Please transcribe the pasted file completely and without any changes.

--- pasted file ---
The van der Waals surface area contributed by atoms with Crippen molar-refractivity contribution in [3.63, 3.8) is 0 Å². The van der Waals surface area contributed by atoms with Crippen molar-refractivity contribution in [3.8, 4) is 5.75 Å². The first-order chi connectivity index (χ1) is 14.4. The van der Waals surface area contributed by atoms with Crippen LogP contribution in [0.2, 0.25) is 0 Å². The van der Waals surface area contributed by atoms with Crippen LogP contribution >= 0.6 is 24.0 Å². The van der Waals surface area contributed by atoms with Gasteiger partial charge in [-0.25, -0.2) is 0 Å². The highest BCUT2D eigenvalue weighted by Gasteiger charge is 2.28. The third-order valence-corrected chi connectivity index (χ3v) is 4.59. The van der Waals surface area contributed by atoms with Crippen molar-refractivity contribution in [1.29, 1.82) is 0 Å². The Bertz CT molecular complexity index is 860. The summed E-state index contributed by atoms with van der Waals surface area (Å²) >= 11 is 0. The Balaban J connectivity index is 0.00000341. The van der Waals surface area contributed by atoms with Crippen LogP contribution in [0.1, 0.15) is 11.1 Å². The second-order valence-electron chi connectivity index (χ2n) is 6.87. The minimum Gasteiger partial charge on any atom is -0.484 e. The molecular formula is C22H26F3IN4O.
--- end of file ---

The van der Waals surface area contributed by atoms with Crippen molar-refractivity contribution in [3.63, 3.8) is 0 Å². The van der Waals surface area contributed by atoms with Crippen molar-refractivity contribution in [3.8, 4) is 5.75 Å². The first-order chi connectivity index (χ1) is 14.4. The van der Waals surface area contributed by atoms with Crippen LogP contribution in [0.2, 0.25) is 0 Å². The van der Waals surface area contributed by atoms with Crippen LogP contribution >= 0.6 is 24.0 Å². The van der Waals surface area contributed by atoms with Gasteiger partial charge in [-0.25, -0.2) is 0 Å². The highest BCUT2D eigenvalue weighted by Gasteiger charge is 2.28. The third-order valence-corrected chi connectivity index (χ3v) is 4.59. The van der Waals surface area contributed by atoms with Crippen molar-refractivity contribution in [1.29, 1.82) is 0 Å². The Bertz CT molecular complexity index is 860. The summed E-state index contributed by atoms with van der Waals surface area (Å²) >= 11 is 0. The Balaban J connectivity index is 0.00000341. The van der Waals surface area contributed by atoms with Crippen LogP contribution in [0.1, 0.15) is 11.1 Å². The second-order valence-electron chi connectivity index (χ2n) is 6.87. The minimum Gasteiger partial charge on any atom is -0.484 e. The molecular formula is C22H26F3IN4O.